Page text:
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Posted 02 February 2012 - 10:22 PM

I've heard via Facebook that John Logan of Logan's Pub has died. Maybe someone else can fill us in as I had never heard of him.

#16 Holden West

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Posted 22 March 2012 - 01:36 PM

In Beirut, Lebanon, in December 1965, world-traveler Charlie Perkins and his wife Joyce waited in their camper van for the birth of their only child. It was but one episode in the life of a remarkable Canadian. Lawyer, author, RCAF fighter pilot, magistrate, adventurer, raconteur, Sooke politician, Charlie answered to all of these.


http://www.sookenews.../143498676.html
"Beaver, ahoy!""The bridge is like a magnet, attracting both pedestrians and over 30,000 vehicles daily who enjoy the views of Victoria's harbour. The skyline may change, but "Big Blue" as some call it, will always be there."
-City of Victoria website, 2009

#17 Zoe

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Posted 22 March 2012 - 04:35 PM

Longtime activist Phil Esmonde, founder of the Peace Walk (now Earth Walk) and Pacific Peoples' Partnership, passed away in December. This year's Earth Walk is dedicated to him.

My friend John Hasell started the first Canadian Outward Bound school in 1969 and many other outdoor organizations. Last year, he established the Protect Our Parks coalition. John "died at home in Victoria, BC after a courageous battle with cancer." Word. Despite the pain, he was still trekking in the backcountry with his friends right up to the end.

#18 Holden West

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Posted 15 July 2012 - 10:29 AM

PugetSoundRadio.com is reporting that legendary CHEK TV personality Ida Clarkson died last week.

Muzgbzd9e_0
"Beaver, ahoy!""The bridge is like a magnet, attracting both pedestrians and over 30,000 vehicles daily who enjoy the views of Victoria's harbour. The skyline may change, but "Big Blue" as some call it, will always be there."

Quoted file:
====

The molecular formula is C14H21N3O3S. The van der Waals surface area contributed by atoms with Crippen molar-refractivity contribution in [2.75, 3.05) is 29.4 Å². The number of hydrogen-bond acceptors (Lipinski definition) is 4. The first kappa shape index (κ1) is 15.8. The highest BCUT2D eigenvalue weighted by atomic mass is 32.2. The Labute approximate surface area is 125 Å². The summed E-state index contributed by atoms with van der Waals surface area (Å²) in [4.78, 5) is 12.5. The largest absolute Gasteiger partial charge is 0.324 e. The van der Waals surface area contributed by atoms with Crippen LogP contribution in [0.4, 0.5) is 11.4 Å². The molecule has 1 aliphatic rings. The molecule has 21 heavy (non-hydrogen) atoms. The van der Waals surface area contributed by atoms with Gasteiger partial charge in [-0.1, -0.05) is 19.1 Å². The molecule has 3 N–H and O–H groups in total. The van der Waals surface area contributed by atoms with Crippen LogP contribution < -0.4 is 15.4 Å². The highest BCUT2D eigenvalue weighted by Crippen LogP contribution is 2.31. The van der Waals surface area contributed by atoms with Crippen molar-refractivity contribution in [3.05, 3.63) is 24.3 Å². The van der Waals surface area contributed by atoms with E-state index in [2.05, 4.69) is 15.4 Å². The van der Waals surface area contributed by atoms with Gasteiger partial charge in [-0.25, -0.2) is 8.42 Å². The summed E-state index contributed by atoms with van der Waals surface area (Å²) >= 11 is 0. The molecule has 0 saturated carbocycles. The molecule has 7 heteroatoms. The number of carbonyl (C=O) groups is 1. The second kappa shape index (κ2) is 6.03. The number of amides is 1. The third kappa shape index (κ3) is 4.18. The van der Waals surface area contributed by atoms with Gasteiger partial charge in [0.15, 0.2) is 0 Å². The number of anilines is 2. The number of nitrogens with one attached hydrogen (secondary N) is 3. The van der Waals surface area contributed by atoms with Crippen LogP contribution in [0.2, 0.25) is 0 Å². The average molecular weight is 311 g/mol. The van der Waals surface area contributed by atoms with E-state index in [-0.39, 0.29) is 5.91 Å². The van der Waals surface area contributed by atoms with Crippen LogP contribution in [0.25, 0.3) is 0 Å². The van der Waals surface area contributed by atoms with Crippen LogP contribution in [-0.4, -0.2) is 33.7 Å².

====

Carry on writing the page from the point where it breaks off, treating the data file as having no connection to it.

-City of Victoria website, 2009

#19 Holden West

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Posted 15 July 2012 - 03:00 PM

The man who helped guide Songhees First Nation for four decades died Monday at the age of 76, surrounded by family and community members.

Chief Robert Sam, who served as elected chief from 1996 until this week and who began his political career as a band councillor in 1969, died in Victoria General Hospital from complications following a stroke.

Read more: http://www.timescolo...l#ixzz20jayu500


A co-worker notes that it is interesting to think that Sam's death occurred at the same time the media noted the appearance of a mysterious wolf on the island the Songhees once knew as Thlchess, the wolf being an important symbol in their belief system.
"Beaver, ahoy!""The bridge is like a magnet, attracting both pedestrians and over 30,000 vehicles daily who enjoy the views of Victoria's harbour. The skyline may change, but "Big Blue" as some call it, will always be there."
-City of Victoria website, 2009

#20 Holden West

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Posted 22 July 2012 - 10:23 PM

I'm calling him an honourary Victorian as he entertained generations of Victorians from the 50s on through the 80s on TV every morning. TV clown J.P. Patches, aka Chris Wedes died in Seattle at 84.

At its peak, "The J.P. Patches Show" on KIRO/7 had more than 100,000 daily viewers daily and was broadcast in the morning and afternoon. It debuted Feb. 10, 1958, and when it went off the air in 1981 it was the longest running locally-produced kids show in the United States.
Bill Gates was a "Patches Pal," as was former Gov. Gary Locke, Gov. Chris Gregoire, former Mayor Greg Nickels, and KOMO/4 anchor Kathi Goertzen. Steve Wilson, director of "Almost Live!" was a Patches Pal as was host John Keister, and said that without J.P's show there would have been no "Almost Live!"


Read more: http://www.seattlepi...p#ixzz21QN7KqJj
"Beaver, ahoy!""The bridge is like a magnet, attracting both pedestrians and over 30,000 vehicles daily who enjoy the views of Victoria's harbour. The skyline may change, but "Big Blue" as some call it, will always be there."
-City of Victoria website, 2009